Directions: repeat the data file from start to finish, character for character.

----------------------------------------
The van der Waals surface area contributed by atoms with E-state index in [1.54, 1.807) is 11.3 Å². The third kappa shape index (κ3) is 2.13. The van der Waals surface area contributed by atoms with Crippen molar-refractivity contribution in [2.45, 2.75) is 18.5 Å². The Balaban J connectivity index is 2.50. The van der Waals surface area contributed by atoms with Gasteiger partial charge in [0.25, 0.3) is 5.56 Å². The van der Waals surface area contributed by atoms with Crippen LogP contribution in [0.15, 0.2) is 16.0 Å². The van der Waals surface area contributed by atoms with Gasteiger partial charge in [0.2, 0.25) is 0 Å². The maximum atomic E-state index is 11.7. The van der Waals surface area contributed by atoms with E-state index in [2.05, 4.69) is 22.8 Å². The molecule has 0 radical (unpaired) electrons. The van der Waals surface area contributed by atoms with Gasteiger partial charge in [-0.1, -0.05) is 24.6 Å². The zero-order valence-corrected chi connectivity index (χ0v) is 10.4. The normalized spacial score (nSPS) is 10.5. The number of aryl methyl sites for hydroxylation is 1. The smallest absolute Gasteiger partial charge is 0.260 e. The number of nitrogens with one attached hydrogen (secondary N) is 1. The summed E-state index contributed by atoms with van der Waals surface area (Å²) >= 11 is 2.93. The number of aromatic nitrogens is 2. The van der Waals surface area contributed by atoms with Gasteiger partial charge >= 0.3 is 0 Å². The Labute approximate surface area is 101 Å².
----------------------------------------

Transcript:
The van der Waals surface area contributed by atoms with E-state index in [1.54, 1.807) is 11.3 Å². The third kappa shape index (κ3) is 2.13. The van der Waals surface area contributed by atoms with Crippen molar-refractivity contribution in [2.45, 2.75) is 18.5 Å². The Balaban J connectivity index is 2.50. The van der Waals surface area contributed by atoms with Gasteiger partial charge in [0.25, 0.3) is 5.56 Å². The van der Waals surface area contributed by atoms with Crippen LogP contribution in [0.15, 0.2) is 16.0 Å². The van der Waals surface area contributed by atoms with Gasteiger partial charge in [0.2, 0.25) is 0 Å². The maximum atomic E-state index is 11.7. The van der Waals surface area contributed by atoms with E-state index in [2.05, 4.69) is 22.8 Å². The molecule has 0 radical (unpaired) electrons. The van der Waals surface area contributed by atoms with Gasteiger partial charge in [-0.1, -0.05) is 24.6 Å². The zero-order valence-corrected chi connectivity index (χ0v) is 10.4. The normalized spacial score (nSPS) is 10.5. The number of aryl methyl sites for hydroxylation is 1. The smallest absolute Gasteiger partial charge is 0.260 e. The number of nitrogens with one attached hydrogen (secondary N) is 1. The summed E-state index contributed by atoms with van der Waals surface area (Å²) >= 11 is 2.93. The number of aromatic nitrogens is 2. The van der Waals surface area contributed by atoms with Gasteiger partial charge >= 0.3 is 0 Å². The Labute approximate surface area is 101 Å².